Three, there is both a strategic opportunity and a need to strengthen the estimates review process. Recent improvements in expenditure management information and the implementation of strategic reviews helped set the stage for new levels of fiscal transparency and involvement in a decision-support capacity of the government operations and estimates committee and indeed all standing committees that support the review of departmental activities.



     Budget 2010 proposes expenditure restraint on operational spending. For 2010-11, departmental budgets will not be increased to fund the 1.5% increase in annual wages, which will require reallocation from operating budgets. For 2011-12 and 2012-13, operating budgets of departments will be frozen at 2010-11 levels.
    The key question for today is, do parliamentarians have the decision support information they need to exercise parliamentary oversight on the proposed operational budget freeze? I think the answer is no. In the view of PBO, my office, the Budget 2010 operation restraint measures are ill-defined. There is insufficient information available on the planned spending baseline the government has chosen. We do not know from a fiscal planning basis what it includes or excludes, relative to operational spending, nor do we have a departmental breakdown on the spending baseline.
     We do not know the strategy the government will employ to implement the savings measures. Will it be broad-based or targeted? Will central agencies responsible for the provision of policy advice be restrained in the same way as departments and agencies like the Canadian Food Inspection Agency, the coast guard, or border services, which are responsible for the provision of health and safety services?
    In our view, Parliament needs information and analysis in a structured and timely fashion in order to examine the risks and impacts of restraint measures. The PBO proposes the need for an analytical framework to support the work of this committee that provides a risk and impact assessment from both a fiscal and a service delivery vantage point.
    From a fiscal vantage point, committee members need to know what the risks are in achieving the proposed fiscal targets. Are the savings realizable? Are they cashable? Are they dependent on reasonable levels of demand for programs or services? Are there potential downstream fiscal pressures resulting from cost deferrals related to an operational freeze?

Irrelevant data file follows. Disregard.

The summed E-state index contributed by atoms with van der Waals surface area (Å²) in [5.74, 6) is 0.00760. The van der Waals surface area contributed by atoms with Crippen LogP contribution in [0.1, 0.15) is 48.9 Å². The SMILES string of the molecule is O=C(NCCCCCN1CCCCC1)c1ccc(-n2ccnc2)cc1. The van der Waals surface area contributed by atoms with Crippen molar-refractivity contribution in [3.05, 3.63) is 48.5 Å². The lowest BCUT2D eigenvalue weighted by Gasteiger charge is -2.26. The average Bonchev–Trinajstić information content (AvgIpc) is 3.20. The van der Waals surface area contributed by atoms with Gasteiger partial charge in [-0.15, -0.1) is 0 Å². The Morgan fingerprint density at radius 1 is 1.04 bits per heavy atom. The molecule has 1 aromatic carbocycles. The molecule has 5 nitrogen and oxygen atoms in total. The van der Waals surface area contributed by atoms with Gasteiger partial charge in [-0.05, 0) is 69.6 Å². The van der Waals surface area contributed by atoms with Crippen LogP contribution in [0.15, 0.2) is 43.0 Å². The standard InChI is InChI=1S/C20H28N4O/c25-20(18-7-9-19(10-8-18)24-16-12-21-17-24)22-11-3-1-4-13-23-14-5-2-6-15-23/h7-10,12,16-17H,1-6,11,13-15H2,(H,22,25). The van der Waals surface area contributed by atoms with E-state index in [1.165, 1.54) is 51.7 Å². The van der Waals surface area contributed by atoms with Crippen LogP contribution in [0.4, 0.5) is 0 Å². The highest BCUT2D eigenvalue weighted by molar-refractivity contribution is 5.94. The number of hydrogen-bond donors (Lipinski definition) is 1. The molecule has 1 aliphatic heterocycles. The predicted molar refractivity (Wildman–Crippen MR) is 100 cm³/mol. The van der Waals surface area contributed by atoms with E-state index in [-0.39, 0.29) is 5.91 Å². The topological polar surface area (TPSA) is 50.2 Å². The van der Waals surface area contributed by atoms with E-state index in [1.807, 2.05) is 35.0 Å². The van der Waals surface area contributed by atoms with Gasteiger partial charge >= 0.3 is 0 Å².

From a service delivery vantage point, committee members need to know the risks and impacts to service levels for Canadians, from speed of service, quality, or cost perspectives. Are there risks and impacts to the longer-term service capacity of government related to changes in employment, processes, or capital levels?
     To prepare this type of analysis, the PBO, working on behalf of this committee, needs access to information. From a fiscal perspective, PBO needs access to planned and approved fiscal framework and departmental annual spending reference levels--historical and projected--as well as lapsed voted authorities.
     From a service delivery perspective, we need departmental strategies for savings, service level standards, and fully loaded costs for program activities for affected departments. PBO requires committee support to obtain the required information for decision support to members. A previous request for similar information made by the PBO to the Treasury Board Secretariat has been turned down. Planned approved reference levels were deemed a cabinet confidence.
    In the report PBO is releasing today on infrastructure, PBO benefited significantly from the support of this committee in receiving information. We've had good collaboration with officials from the department of transportation and infrastructure. As a result, members have timely access to information and analysis on the size, type, and nature of projects in the spending profile of the infrastructure stimulus fund.
     PBO is undertaking a survey this summer to examine the impact of the infrastructure program. With timely and adequate access to information required to assist the operational freeze, PBO could prepare for this committee an assessment of risk and impact of 2010-11 savings in the fall of 2010 and a similar assessment of future savings prior to Budget 2011.



    Thank you very much. We look forward to your questions.


    Thank you very much. We look forward to your questions.
    Thank you very much.
    We'll start the first round of questions with Mr. Kennedy for eight minutes.
     Thanks very much.
    In a way, we wish we'd had you here before some of the department officials, because we have learned there is no baseline being done about the actual cost implications--in other words, not collecting even government-wide data about what a fixed cost that can't be changed over the next few years is or isn't, nor is there any anticipation of service level impacts, which you have identified in your remarks. That surely has to be the bottom line.
    We've had governments in the past—I was in the opposition of one in Ontario—that said you can get more for less, and we got Walkerton. One of the implications is caution and knowledge ahead of time of where cuts are taking place.